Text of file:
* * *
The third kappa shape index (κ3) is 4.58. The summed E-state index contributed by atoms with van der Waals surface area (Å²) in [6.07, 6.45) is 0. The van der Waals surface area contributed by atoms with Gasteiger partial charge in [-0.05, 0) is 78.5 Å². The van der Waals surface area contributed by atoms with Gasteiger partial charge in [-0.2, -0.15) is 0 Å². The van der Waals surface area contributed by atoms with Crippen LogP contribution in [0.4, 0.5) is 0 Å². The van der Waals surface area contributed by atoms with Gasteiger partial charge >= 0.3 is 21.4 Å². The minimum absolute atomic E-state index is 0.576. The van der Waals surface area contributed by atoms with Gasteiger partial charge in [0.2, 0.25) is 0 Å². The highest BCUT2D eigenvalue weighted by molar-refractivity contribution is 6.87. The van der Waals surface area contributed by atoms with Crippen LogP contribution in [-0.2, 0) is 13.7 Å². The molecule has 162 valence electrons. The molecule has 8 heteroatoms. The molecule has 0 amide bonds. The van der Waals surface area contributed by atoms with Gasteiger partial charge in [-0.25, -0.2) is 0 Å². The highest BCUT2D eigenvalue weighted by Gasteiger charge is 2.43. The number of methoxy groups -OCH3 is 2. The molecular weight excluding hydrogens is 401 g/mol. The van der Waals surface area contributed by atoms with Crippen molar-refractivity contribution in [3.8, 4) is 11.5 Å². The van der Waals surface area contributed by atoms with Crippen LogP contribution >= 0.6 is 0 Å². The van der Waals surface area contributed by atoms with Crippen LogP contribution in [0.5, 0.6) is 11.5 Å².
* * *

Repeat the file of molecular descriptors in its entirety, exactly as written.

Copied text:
The third kappa shape index (κ3) is 4.58. The summed E-state index contributed by atoms with van der Waals surface area (Å²) in [6.07, 6.45) is 0. The van der Waals surface area contributed by atoms with Gasteiger partial charge in [-0.05, 0) is 78.5 Å². The van der Waals surface area contributed by atoms with Gasteiger partial charge in [-0.2, -0.15) is 0 Å². The van der Waals surface area contributed by atoms with Crippen LogP contribution in [0.4, 0.5) is 0 Å². The van der Waals surface area contributed by atoms with Gasteiger partial charge >= 0.3 is 21.4 Å². The minimum absolute atomic E-state index is 0.576. The van der Waals surface area contributed by atoms with Gasteiger partial charge in [0.2, 0.25) is 0 Å². The highest BCUT2D eigenvalue weighted by molar-refractivity contribution is 6.87. The van der Waals surface area contributed by atoms with Crippen LogP contribution in [-0.2, 0) is 13.7 Å². The molecule has 162 valence electrons. The molecule has 8 heteroatoms. The molecule has 0 amide bonds. The van der Waals surface area contributed by atoms with Gasteiger partial charge in [-0.25, -0.2) is 0 Å². The highest BCUT2D eigenvalue weighted by Gasteiger charge is 2.43. The number of methoxy groups -OCH3 is 2. The molecular weight excluding hydrogens is 401 g/mol. The van der Waals surface area contributed by atoms with Crippen molar-refractivity contribution in [3.8, 4) is 11.5 Å². The van der Waals surface area contributed by atoms with Crippen LogP contribution >= 0.6 is 0 Å². The van der Waals surface area contributed by atoms with Crippen LogP contribution in [0.5, 0.6) is 11.5 Å².